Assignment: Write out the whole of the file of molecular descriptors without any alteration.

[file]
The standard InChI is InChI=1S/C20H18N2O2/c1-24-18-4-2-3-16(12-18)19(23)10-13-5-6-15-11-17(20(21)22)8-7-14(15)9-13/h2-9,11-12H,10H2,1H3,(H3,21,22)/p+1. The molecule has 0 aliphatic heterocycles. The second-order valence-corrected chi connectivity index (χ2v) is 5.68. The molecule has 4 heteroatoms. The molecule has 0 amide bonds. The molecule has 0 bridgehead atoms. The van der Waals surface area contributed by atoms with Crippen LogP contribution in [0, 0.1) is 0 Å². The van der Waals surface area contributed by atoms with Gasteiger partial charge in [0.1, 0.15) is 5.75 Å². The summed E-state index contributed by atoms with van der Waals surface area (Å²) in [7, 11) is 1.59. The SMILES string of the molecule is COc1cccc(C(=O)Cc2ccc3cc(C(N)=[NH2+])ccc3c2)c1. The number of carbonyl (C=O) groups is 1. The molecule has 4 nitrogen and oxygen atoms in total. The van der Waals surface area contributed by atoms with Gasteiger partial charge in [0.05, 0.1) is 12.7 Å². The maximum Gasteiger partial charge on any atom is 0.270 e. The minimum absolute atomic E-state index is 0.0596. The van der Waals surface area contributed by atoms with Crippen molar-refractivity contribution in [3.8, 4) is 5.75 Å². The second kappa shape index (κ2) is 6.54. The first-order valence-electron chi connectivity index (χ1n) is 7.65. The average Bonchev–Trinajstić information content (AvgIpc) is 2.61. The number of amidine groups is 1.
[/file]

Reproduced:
The standard InChI is InChI=1S/C20H18N2O2/c1-24-18-4-2-3-16(12-18)19(23)10-13-5-6-15-11-17(20(21)22)8-7-14(15)9-13/h2-9,11-12H,10H2,1H3,(H3,21,22)/p+1. The molecule has 0 aliphatic heterocycles. The second-order valence-corrected chi connectivity index (χ2v) is 5.68. The molecule has 4 heteroatoms. The molecule has 0 amide bonds. The molecule has 0 bridgehead atoms. The van der Waals surface area contributed by atoms with Crippen LogP contribution in [0, 0.1) is 0 Å². The van der Waals surface area contributed by atoms with Gasteiger partial charge in [0.1, 0.15) is 5.75 Å². The summed E-state index contributed by atoms with van der Waals surface area (Å²) in [7, 11) is 1.59. The SMILES string of the molecule is COc1cccc(C(=O)Cc2ccc3cc(C(N)=[NH2+])ccc3c2)c1. The number of carbonyl (C=O) groups is 1. The molecule has 4 nitrogen and oxygen atoms in total. The van der Waals surface area contributed by atoms with Gasteiger partial charge in [0.05, 0.1) is 12.7 Å². The maximum Gasteiger partial charge on any atom is 0.270 e. The minimum absolute atomic E-state index is 0.0596. The van der Waals surface area contributed by atoms with Crippen molar-refractivity contribution in [3.8, 4) is 5.75 Å². The second kappa shape index (κ2) is 6.54. The first-order valence-electron chi connectivity index (χ1n) is 7.65. The average Bonchev–Trinajstić information content (AvgIpc) is 2.61. The number of amidine groups is 1.